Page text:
After the need analysis calculations are made, the financial aid administrator will
package aid for each eligible student. It is the financial aid administrators’ responsibility to equitably and fairly distribute limited funds. The financial aid officer will combine the various types of aid to meet all or a portion of the student’s financial need depending upon the availability of funds at any given school. Some schools guarantee to meet 100% of demonstrated need. However, many schools have limited funding available and often must leave unmet need. For schools that do not guarantee to meet 100% of demonstrated need, award offers may be based on need and merit with the strongest awards going to the most preferred applicants. Thus, stellar students may receive an award offer which meets full need, while other students may receive an award offer which leaves unmet need.
– Financial Aid Award
Unmet Need or Gap
The financial aid office informs the student of his/her aid eligibility via an award notification, often called the aid package. The award letter includes the cost of attendance, the expected family contribution, and the award amount from each aid program for which the student is eligible. Most schools inform prospective students of their financial aid award at the same time as, or shortly thereafter, the student receives his/her admission’s offer. Colleges may adjust the award after receiving the year’s tax statements.
I encourage you all to be thorough and diligent as you and your student go
through the financial aid application process. The process of applying for financial aid can be time consuming and a bit anxiety provoking, but the more you prepare and find out ahead of time, the more comfortable and knowledgeable you will be as you go through the process. Furthermore, hopefully, you also will feel assured that your student will be awarded all the funds for which he/she is eligible. For more on Financial Aid, see our Resources and Links.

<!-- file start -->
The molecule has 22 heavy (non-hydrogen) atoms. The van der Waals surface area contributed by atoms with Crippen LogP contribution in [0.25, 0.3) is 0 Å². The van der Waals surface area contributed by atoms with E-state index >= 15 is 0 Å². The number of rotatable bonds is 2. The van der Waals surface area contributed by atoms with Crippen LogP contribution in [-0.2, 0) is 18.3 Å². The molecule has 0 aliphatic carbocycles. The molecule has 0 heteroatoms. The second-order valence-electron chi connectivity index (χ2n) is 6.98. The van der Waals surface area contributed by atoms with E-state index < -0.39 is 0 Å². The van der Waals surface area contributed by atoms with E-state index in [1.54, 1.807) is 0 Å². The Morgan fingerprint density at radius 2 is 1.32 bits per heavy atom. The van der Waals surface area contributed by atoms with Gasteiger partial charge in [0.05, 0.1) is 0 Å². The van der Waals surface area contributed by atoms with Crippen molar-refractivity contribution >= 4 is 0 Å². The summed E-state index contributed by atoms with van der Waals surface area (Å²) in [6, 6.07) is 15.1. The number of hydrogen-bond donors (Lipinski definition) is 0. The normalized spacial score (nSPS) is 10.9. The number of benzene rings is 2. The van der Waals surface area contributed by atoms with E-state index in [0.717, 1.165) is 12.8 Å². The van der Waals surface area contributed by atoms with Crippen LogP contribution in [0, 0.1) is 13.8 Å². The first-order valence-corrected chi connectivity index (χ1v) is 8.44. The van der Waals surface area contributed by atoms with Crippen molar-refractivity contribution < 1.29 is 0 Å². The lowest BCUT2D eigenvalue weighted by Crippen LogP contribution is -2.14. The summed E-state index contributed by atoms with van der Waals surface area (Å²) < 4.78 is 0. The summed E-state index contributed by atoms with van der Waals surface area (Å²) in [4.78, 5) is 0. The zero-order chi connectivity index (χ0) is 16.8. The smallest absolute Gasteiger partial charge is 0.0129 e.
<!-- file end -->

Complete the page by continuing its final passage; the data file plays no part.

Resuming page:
Article credited to Frances Fee, Financial Aid Expert
“I just wanted to take the time out to tell you which college I’ve committed to. I decided that I will be attending Rider University in the fall. Rider University offered me a great scholarship and I’m very excited that I will be there in the fall. Also, the swimming coach recruited me to be on the team and also gave me a sizable scholarship. I’m really excited that it is on the East Coast and I know that I will fit in there.
I wanted to thank you again for all of your help. Without your help, I don’t know how I would have gotten through the admissions process. I hope all is well and I hope to talk to you soon.”
$26,000 Rider U grant
“Our daughter, Serena Sam, received $84,000 in merit award offers including awards from USC, UC Davis and Carnegie Mellon as listed below. My husband and I are very satisfied with your services.
- USC – Deans Scholarship $10,000 per year for four years
- UC Davis – Regents Scholarship $7,500 per year for four years
- Carnegie Mellon – Carnegie Mellon Undergraduate Grant $13,632 (future years TBD)
Cindy and Seng Sam
UCLA Pre Med
“Elizabeth spoke with me over the phone today and gave me quick, accurate advice regarding financial aid for free!
It was nice to talk with someone who is so knowledgeable. I plan to get in touch with her much sooner for my next child.”